The pandemic chased these rugby players home. Nearly a year later, it colored their return.
The next morning, players awoke to a text message instructing them to report to the practice field for an impromptu and mandatory meeting.
“I’m thinking, ‘Oh, God, what did the boys do last night?’ ” utility back Renata Roberts-Tenana recalled in a Zoom interview last month.
When the players arrived, Douglas, Old Glory operations manager John Manson and co-owner Chris Dunlavey were waiting with beers. They delivered the news that Major League Rugby had suspended all matches for 30 days to “assess the impact of covid-19.” A week later, the league canceled the rest of its third season.
The international players on Old Glory’s roster returned to their homes across the globe to ride out the coronavirus pandemic. For the team’s six players from New Zealand and Australia, life mostly returned to normal over the ensuing months, thanks to their countries’ aggressive mitigation efforts in the early stages of the crisis.
In the past three weeks, most of those players returned to the District, the capital of a nation that experienced its deadliest month of the pandemic in January and the following month saw its overall death toll surpass a half-million. But there doesn’t seem to be a sense of whiplash about the move for the players who left their largely covid-free lives in Oceania behind. They’re excited to be here, confident that the league’s safety protocols will work and determined to build on the early success of a promising campaign cut short when the 2021 season begins March 20.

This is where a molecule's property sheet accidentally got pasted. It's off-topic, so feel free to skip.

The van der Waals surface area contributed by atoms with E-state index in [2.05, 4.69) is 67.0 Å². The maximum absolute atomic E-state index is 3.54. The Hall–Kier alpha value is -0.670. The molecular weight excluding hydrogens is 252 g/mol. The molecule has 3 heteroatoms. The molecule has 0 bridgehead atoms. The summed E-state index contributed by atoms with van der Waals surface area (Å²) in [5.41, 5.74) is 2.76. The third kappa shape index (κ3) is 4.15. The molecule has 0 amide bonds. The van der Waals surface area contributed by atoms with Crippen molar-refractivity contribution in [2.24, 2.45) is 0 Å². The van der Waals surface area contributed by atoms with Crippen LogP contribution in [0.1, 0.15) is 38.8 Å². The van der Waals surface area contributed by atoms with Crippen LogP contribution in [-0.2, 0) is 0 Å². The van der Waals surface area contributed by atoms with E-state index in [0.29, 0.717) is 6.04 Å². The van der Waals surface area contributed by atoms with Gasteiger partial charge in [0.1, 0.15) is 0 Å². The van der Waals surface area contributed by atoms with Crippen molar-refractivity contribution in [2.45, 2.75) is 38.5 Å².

“I was always pretty certain that I was going to come back,” said Old Glory fly half Jason Robertson, a 26-year-old New Zealander who led the league in scoring during the abbreviated 2020 season. “This place is awesome, and the people were nothing but nice to me.”